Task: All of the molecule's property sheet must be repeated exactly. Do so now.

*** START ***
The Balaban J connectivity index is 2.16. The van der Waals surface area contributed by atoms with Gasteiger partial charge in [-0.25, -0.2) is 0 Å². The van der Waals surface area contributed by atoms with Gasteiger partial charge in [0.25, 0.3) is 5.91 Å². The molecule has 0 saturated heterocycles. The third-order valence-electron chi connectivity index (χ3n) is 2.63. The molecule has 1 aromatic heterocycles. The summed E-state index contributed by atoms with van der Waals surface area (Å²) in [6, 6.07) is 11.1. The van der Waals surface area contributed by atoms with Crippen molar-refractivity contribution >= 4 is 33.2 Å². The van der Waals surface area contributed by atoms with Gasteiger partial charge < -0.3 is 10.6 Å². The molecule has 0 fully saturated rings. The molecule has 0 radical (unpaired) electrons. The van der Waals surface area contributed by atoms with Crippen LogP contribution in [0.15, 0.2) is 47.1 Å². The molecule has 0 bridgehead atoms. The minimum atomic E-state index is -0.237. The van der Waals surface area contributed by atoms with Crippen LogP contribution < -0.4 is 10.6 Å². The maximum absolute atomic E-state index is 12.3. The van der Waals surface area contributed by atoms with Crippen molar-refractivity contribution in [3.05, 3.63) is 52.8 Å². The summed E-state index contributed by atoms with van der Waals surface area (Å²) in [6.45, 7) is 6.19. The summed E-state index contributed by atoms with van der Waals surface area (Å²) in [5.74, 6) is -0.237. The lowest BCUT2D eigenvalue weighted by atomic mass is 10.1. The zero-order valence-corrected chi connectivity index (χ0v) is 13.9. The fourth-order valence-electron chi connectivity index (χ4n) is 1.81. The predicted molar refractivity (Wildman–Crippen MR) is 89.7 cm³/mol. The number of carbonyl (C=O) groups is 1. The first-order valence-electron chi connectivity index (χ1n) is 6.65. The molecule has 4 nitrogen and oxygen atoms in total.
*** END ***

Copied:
The Balaban J connectivity index is 2.16. The van der Waals surface area contributed by atoms with Gasteiger partial charge in [-0.25, -0.2) is 0 Å². The van der Waals surface area contributed by atoms with Gasteiger partial charge in [0.25, 0.3) is 5.91 Å². The molecule has 0 saturated heterocycles. The third-order valence-electron chi connectivity index (χ3n) is 2.63. The molecule has 1 aromatic heterocycles. The summed E-state index contributed by atoms with van der Waals surface area (Å²) in [6, 6.07) is 11.1. The van der Waals surface area contributed by atoms with Crippen molar-refractivity contribution >= 4 is 33.2 Å². The van der Waals surface area contributed by atoms with Gasteiger partial charge < -0.3 is 10.6 Å². The molecule has 0 fully saturated rings. The molecule has 0 radical (unpaired) electrons. The van der Waals surface area contributed by atoms with Crippen LogP contribution in [0.15, 0.2) is 47.1 Å². The molecule has 0 bridgehead atoms. The minimum atomic E-state index is -0.237. The van der Waals surface area contributed by atoms with Crippen LogP contribution < -0.4 is 10.6 Å². The maximum absolute atomic E-state index is 12.3. The van der Waals surface area contributed by atoms with Crippen molar-refractivity contribution in [3.05, 3.63) is 52.8 Å². The summed E-state index contributed by atoms with van der Waals surface area (Å²) in [6.45, 7) is 6.19. The summed E-state index contributed by atoms with van der Waals surface area (Å²) in [5.74, 6) is -0.237. The lowest BCUT2D eigenvalue weighted by atomic mass is 10.1. The zero-order valence-corrected chi connectivity index (χ0v) is 13.9. The fourth-order valence-electron chi connectivity index (χ4n) is 1.81. The predicted molar refractivity (Wildman–Crippen MR) is 89.7 cm³/mol. The number of carbonyl (C=O) groups is 1. The first-order valence-electron chi connectivity index (χ1n) is 6.65. The molecule has 4 nitrogen and oxygen atoms in total.